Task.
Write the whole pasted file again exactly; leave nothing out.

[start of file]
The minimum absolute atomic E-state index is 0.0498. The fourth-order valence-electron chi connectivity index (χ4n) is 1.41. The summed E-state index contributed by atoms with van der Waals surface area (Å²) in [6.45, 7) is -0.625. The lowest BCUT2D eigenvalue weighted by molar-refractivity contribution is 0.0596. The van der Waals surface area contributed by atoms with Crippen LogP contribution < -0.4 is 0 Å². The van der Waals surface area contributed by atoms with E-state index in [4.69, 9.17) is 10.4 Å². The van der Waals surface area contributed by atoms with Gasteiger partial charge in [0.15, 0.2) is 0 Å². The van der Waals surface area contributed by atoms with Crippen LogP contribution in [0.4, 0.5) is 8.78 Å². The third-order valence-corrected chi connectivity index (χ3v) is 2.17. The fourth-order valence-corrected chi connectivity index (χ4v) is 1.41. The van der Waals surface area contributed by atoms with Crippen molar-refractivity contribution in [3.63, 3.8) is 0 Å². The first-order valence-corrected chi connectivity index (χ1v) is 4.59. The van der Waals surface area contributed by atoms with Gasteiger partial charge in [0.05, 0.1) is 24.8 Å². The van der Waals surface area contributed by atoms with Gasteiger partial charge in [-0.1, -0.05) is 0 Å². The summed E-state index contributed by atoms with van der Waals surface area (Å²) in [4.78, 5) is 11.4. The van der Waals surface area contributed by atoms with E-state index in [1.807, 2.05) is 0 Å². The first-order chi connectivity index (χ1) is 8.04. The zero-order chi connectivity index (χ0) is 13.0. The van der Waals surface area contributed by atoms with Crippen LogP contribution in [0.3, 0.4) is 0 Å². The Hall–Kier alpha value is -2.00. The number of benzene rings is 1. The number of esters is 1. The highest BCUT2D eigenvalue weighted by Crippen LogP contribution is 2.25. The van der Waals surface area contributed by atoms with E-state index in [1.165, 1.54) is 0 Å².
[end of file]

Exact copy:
The minimum absolute atomic E-state index is 0.0498. The fourth-order valence-electron chi connectivity index (χ4n) is 1.41. The summed E-state index contributed by atoms with van der Waals surface area (Å²) in [6.45, 7) is -0.625. The lowest BCUT2D eigenvalue weighted by molar-refractivity contribution is 0.0596. The van der Waals surface area contributed by atoms with Crippen LogP contribution < -0.4 is 0 Å². The van der Waals surface area contributed by atoms with E-state index in [4.69, 9.17) is 10.4 Å². The van der Waals surface area contributed by atoms with Gasteiger partial charge in [0.15, 0.2) is 0 Å². The van der Waals surface area contributed by atoms with Crippen LogP contribution in [0.4, 0.5) is 8.78 Å². The third-order valence-corrected chi connectivity index (χ3v) is 2.17. The fourth-order valence-corrected chi connectivity index (χ4v) is 1.41. The van der Waals surface area contributed by atoms with Crippen molar-refractivity contribution in [3.63, 3.8) is 0 Å². The first-order valence-corrected chi connectivity index (χ1v) is 4.59. The van der Waals surface area contributed by atoms with Gasteiger partial charge in [0.05, 0.1) is 24.8 Å². The van der Waals surface area contributed by atoms with Gasteiger partial charge in [-0.1, -0.05) is 0 Å². The summed E-state index contributed by atoms with van der Waals surface area (Å²) in [4.78, 5) is 11.4. The van der Waals surface area contributed by atoms with E-state index in [1.807, 2.05) is 0 Å². The first-order chi connectivity index (χ1) is 8.04. The zero-order chi connectivity index (χ0) is 13.0. The van der Waals surface area contributed by atoms with Crippen LogP contribution in [0.3, 0.4) is 0 Å². The Hall–Kier alpha value is -2.00. The number of benzene rings is 1. The number of esters is 1. The highest BCUT2D eigenvalue weighted by Crippen LogP contribution is 2.25. The van der Waals surface area contributed by atoms with E-state index in [1.165, 1.54) is 0 Å².